7:04 PM / Tuesday November 28, 2023

25 Feb 2016

Remembering an Icon

  • Facebook
  • Twitter
February 25, 2016 Category: Oasis Posted by:

ABOVE PHOTO:  Acel Moore (Photo: Sarah Glover)

The City of Philadelphia mourned one of it’s journalistic favorite sons on Monday when Philadelphia Inquirer reporter/editor Acel Moore was laid to rest.

By Denise Clay

Hundreds gathered at the Grace Baptist Church of Germantown Monday to celebrate the life of journalistic icon Acel Moore.

Moore, a Pulitzer Prize-winning reporter and editor emeritus at the Philadelphia Inquirer, died on Feb. 12. He was 75.

The church was filled with friends and family, Moore’s Inquirer colleagues and members of the Philadelphia Association of Black Journalists, which he co-founded in 1973 and the National Association of Black Journalists, which he co-founded in 1975.

Moore was remembered as a man of honor who remembered to reach as he climbed, had a true concern for those around him, and left a legacy to be proud of.

“He made an impact, not just here in Philadelphia, but nationally and internationally,” said Sarah Glover, a former president of PABJ who currently serves as NABJ’s current president. “He was such a dear man. He encouraged me, he was a shoulder to lean on, and was someone I could count on. He loved to talk about the state of the industry, and how to make sure that newsrooms better reflect the communities they serve. He influenced a lot of journalists.”

“He was a central figure in diversifying newsrooms,” said Eugene Roberts, a retired Inquirer editor.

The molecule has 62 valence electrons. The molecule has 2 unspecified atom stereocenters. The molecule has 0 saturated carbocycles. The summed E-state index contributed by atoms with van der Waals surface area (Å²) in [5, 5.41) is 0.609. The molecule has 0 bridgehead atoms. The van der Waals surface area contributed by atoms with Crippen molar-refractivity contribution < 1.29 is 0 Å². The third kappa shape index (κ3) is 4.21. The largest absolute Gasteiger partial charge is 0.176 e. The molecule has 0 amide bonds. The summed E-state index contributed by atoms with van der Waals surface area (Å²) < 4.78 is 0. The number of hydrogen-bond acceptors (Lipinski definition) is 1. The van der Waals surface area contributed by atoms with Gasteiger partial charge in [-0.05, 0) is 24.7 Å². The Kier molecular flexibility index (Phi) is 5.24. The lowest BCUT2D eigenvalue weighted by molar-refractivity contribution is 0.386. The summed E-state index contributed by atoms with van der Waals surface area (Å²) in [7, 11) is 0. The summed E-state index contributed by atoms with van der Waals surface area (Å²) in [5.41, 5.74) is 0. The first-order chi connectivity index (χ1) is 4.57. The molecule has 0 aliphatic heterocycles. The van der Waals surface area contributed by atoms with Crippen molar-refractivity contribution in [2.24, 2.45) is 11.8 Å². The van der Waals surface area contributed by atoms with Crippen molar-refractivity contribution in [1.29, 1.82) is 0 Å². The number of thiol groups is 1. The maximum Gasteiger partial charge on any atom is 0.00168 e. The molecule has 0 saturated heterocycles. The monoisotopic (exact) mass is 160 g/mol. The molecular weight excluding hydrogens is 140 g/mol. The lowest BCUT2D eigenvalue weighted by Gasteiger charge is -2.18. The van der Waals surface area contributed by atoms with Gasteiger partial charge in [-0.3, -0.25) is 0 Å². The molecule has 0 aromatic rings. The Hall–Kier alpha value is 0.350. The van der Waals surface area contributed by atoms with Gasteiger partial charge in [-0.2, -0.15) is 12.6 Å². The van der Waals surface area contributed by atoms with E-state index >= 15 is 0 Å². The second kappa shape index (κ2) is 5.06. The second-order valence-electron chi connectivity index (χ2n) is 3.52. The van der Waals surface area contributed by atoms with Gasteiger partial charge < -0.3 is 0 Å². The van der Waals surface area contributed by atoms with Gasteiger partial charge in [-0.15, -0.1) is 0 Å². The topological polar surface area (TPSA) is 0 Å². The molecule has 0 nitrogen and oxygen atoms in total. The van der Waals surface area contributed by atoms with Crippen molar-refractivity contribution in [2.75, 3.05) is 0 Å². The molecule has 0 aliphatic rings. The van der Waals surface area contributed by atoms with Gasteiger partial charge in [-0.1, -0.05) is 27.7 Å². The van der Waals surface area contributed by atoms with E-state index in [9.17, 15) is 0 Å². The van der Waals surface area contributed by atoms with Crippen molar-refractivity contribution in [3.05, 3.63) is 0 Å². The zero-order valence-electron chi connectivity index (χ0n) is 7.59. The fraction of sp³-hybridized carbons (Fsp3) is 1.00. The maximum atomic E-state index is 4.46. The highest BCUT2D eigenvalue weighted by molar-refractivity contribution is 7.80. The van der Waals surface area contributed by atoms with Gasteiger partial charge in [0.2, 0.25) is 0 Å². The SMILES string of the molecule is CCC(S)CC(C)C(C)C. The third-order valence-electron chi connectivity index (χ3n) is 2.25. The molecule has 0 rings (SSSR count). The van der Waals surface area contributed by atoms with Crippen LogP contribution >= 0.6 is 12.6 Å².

Creating an organization that addressed the issues of journalists of color, or the lack thereof, wasn’t an easy process, especially in 1973.

For 43 years, Moore told Philadelphia’s stories as a member of the Inquirer staff. He won the Pulitzer Prize for the series “The Farview Findings”, which detailed abuses at Farview State Hospital, a maximum-security facility for the criminally insane in Waymart, Pennsylvania. Moore also spent 1979 as a Neiman Fellow at Harvard University.

In addition to his work with the Inquirer, Moore appeared as one of the panelists on the program “Black Perspective On The News”, which aired on WHYY-TV and was hosted by another PABJ/NABJ founder, the late Reggie Bryant.

But while he was best known as journalist, Moore had other interests as well, said Gerald Davis, a longtime friend.

“Acel was truly a renaissance man,” Davis said. “He was a journalist, a musician and an artist. He was authentic.”

After retiring from the Inquirer, Moore began working with the Prime Movers program, connecting students from Temple University’s School of Media and Communication and professional journalists with high school students to not only create school newspapers, but also to produce video and audio newscasts and digital content.

Moore is survived by his wife, Linda, a son, Acel Jr., daughter Mariah, a sister, Geraldine, a brother, Michael, and a host of nieces, nephews, cousins and friends.

  • Facebook
  • Twitter

Leave a Comment

Recent News


How to help protect against COVID-19 this season

November 27, 2023

Tweet Email BPT Many people feel the need to shield their loved ones from harm’s way and...


Looking to pursue a career in a growing field? Why cybersecurity should top your list

October 13, 2023

Tweet Email BPT Whether you’re in school, just graduating, or seeking a career change, your best bet...


“Crumbs from the table of joy,” a satisfying meal

November 27, 2023

Tweet Email By Constance Garcia-Barrio Grief, adolescence, risky politics, and an interracial marriage roil the Crump family...


Coming through in the clutch

November 28, 2023

Tweet Email Thanks to another clutch effort from quarterback Jalen Hurts, the Philadelphia Eagles defeated the Buffalo...

Fur Babies Rule!

Five ways to support dogs’ health as they age

November 3, 2023

Tweet Email FAMILY FEATURES While you may look at your dogs and see the same little puppies...


Seniors: When you exercise your body, you can boost brain health, too

November 10, 2023

Tweet Email BPT Physical fitness is important as you age, improving strength, flexibility and balance. Research shows...

The Philadelphia Sunday Sun Staff